Wimmera education advocates have shared their wishlists for what undergraduate degrees they would like students to be able to study face-to-face without leaving the region.
It follows Federation University confirming last week it will phase out Bachelor of Social Science, the only undergraduate course offered at its Horsham campus, following a lack of new enrolments.
In announcing the move, the university's Dean of Arts Professor Andrew Hope said it was keen to respond to "the skills and job needs" of the Wimmera.
Local Learning and Employment Network executive officer Tim Shaw said the Bachelor of Education was one course that could address these needs.
"We have a consistent shortage of teachers willing to move to regional areas to teach in both primary and secondary," he said.
"If people from our area wanted to study and it was delivered in horsham, that would provide some really good opportunities for employment at the completion of their degree."
Mr Shaw said other industries needing more skilled workers locally included commerce and business management.
"This would be unlikely to happen, but to be able to do a medical degree in a rural area like Horsham would be fantastic, given we have a constant shortage of doctors," he said.
"Probably just from a general point of view, an arts degree is often the foundation of a transition to more specialist degrees."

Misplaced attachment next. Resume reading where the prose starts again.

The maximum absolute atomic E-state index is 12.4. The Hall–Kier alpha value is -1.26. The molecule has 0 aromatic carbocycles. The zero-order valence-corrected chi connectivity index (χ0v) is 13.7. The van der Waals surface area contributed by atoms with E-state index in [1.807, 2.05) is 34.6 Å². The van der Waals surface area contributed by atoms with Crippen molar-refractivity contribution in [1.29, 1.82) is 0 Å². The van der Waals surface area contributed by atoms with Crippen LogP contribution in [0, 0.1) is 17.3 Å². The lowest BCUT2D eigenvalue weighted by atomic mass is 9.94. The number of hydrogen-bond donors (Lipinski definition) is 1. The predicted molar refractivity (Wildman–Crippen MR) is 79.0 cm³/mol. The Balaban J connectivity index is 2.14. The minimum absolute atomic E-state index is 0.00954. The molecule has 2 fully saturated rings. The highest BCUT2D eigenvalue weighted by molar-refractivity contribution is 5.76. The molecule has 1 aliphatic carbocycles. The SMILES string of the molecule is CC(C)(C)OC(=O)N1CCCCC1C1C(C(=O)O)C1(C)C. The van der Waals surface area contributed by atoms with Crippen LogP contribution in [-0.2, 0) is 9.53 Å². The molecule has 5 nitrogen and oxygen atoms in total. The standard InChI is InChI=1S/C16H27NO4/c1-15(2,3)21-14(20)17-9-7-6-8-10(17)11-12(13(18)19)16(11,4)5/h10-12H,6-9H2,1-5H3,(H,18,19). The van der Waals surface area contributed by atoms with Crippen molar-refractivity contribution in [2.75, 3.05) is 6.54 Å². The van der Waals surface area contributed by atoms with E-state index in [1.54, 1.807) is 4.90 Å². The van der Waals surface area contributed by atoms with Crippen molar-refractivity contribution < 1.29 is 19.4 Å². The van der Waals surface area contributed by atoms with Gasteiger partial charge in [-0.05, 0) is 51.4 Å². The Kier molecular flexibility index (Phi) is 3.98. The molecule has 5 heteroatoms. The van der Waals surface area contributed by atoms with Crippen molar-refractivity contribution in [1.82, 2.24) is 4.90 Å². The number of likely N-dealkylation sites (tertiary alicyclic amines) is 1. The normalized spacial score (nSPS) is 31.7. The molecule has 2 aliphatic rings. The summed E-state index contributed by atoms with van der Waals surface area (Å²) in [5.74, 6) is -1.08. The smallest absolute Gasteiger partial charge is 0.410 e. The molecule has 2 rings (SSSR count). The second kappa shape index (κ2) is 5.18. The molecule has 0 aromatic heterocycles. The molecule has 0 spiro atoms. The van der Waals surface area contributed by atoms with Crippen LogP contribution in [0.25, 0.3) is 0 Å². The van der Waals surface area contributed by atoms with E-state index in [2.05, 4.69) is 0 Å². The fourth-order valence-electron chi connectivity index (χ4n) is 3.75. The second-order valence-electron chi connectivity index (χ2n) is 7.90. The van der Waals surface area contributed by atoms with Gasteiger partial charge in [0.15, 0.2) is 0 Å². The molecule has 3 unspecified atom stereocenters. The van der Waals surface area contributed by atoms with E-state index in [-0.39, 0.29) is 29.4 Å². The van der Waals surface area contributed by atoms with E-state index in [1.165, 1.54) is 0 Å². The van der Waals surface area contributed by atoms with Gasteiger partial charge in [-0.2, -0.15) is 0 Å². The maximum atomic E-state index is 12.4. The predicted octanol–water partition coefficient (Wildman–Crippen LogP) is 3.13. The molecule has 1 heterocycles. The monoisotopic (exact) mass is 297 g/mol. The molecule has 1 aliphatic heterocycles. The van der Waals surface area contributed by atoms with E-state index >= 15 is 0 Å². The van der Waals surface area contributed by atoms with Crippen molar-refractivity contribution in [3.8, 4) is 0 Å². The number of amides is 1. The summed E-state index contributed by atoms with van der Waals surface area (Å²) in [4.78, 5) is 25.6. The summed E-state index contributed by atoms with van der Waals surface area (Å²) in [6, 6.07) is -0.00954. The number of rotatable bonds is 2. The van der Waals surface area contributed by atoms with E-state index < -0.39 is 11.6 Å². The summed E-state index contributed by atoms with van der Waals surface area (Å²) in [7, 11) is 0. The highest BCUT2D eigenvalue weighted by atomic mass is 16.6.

Wimmera Development Association executive officer Chris Sounness said businesses throughout the region regularly needed more engineers.
"We know we have a number of wind farms in the region, and people are looking to establish solar farms too," he said.
"It would be great to offer engineering (courses) locally that's going to support the growth of renewable energy jobs.
"We are very hopeful some mineral sands extraction will occur in the region, so if we have some locally-developed engineers that would also be great."
Federation University's chancellor Duncan Bentley said the university was committed to expanding the courses it offered in the Wimmera, though did not say if there were any specific courses it planned to roll out at this stage.
He told the Mail-Times it was exploring opportunities arising from the Federal Government's Job ready Graduates Package, which will create will create 100,000 new university places by 2030, and Tuesday night's budget.
"New industries, advanced manufacturing and digital technologies in sectors such as health, agriculture, energy and resources will likely see growth. Federation University is ready to respond, but will do so working closely with employers and government to ensure that skills are matched to the Wimmera's needs," he said.
"Federal and State Governments have committed support for short courses and training. For example, we are addressing the workforce needs of our local communities through our 11 online, subsidised short courses, which will train people in sectors where there is a strong demand for skilled workers.
"A recent study showed that 7 out of 10 students studying in the region stay in the region and this is even higher for TAFE."
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